If the health-care practitioner is not willing to provide counseling on treatment options including palliative care, then they must refer this responsibility to a qualified professional. The discussions are to include prognosis, risks versus benefits of treatment options, and options regarding pain and symptom management. Violators of the law can face up to $5000 fine for repeat offenders and up to $10,000 fine or 1 year imprisonment for willful violation. 
The purpose of our study was to study the effect of the PCIA law on the access to and utilization of palliative care services by terminal patients at a Brooklyn community hospital, Kingsbrook Jewish Medical Center (KJMC). A public opinion poll carried out by the Center to Advance Palliative Care and the American Cancer Society showed that majority of patients needed palliative care if they knew of its existence.  In another study of patients with late-stage cancer, over 60% of patients were identified as having an interest in palliative care services; however, they were only willing to proceed if suggested by their primary oncologist. 
We look at the number of palliative care consults in relation to the law as an indicator of physicians being compliant with the PCIA law, as it is implied from previous studies that when patients have accurate information about palliative care, the majority feel they would benefit.
The study included all patients who had a terminal diagnosis and expired at KJMC prior to the passing of the law (January to August 12, 2010), between the law being passed and going into effect (August 13, 2010 to February 8, 2011), the year following the law going into effect (February 9, 2011 to February 8, 2012), and a follow-up year of the whole of 2013.
Quality assurance data
Mortality data files were obtained through the quality assurance department from their annually generated reports. The information available via the mortality reports included age, medical record number, sex, date admitted, date expired, terminal diagnosis, cause of death, and attending physician. The data acquired here were supplemented with data extracted from chart review including details of end-of-life discussions, discussions of advanced directives, and palliative care consults.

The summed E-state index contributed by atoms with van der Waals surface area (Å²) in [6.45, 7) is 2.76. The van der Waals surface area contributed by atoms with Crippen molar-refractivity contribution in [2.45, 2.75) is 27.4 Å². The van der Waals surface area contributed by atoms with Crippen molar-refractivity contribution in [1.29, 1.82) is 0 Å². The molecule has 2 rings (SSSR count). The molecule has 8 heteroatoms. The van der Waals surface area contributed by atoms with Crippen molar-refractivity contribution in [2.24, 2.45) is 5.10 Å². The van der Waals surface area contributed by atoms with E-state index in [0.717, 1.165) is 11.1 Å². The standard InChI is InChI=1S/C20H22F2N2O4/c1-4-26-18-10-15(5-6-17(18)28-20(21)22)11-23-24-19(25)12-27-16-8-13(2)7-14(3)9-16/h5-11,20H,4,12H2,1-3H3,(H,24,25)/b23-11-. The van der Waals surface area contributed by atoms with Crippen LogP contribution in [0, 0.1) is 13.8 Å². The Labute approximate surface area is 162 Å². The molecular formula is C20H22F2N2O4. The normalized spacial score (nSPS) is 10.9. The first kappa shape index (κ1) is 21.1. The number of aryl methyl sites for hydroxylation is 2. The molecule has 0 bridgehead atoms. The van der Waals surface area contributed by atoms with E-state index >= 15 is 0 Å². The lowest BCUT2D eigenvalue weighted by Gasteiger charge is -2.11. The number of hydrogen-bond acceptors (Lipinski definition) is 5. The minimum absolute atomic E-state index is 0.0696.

We used a data collection tool to go through each patient's chart and identify charts with palliative care consults. The data was organized into the previously noted time periods as to compare our results in relation to the law. During the time between when the law was passed and took effect, there were in-services given to administration, faculty, house staff, and nursing, around the meaning of the law and the importance of compliance given by the director of palliative care services. A hospital-wide memo was also sent to all physicians and hospital staff to make them aware of the law in addition to links for further reading online.
Our palliative care team comprised a board-certified pain and palliative care physician and a registered nurse specialized in palliative medicine. Our consult service used the Medical Orders for Life-Sustaining Treatment form, almost exclusively in documenting patient's preferences. Our team had a standard procedure for every consult, in that, prior to speaking with patients or their families, we would meet with all the concerned medical teams to understand what treatments were and were not being offered. We would, in this way, have the ability to thoroughly go over treatment options, palliative care and hospice, pain management, and advanced directives with every patient and family.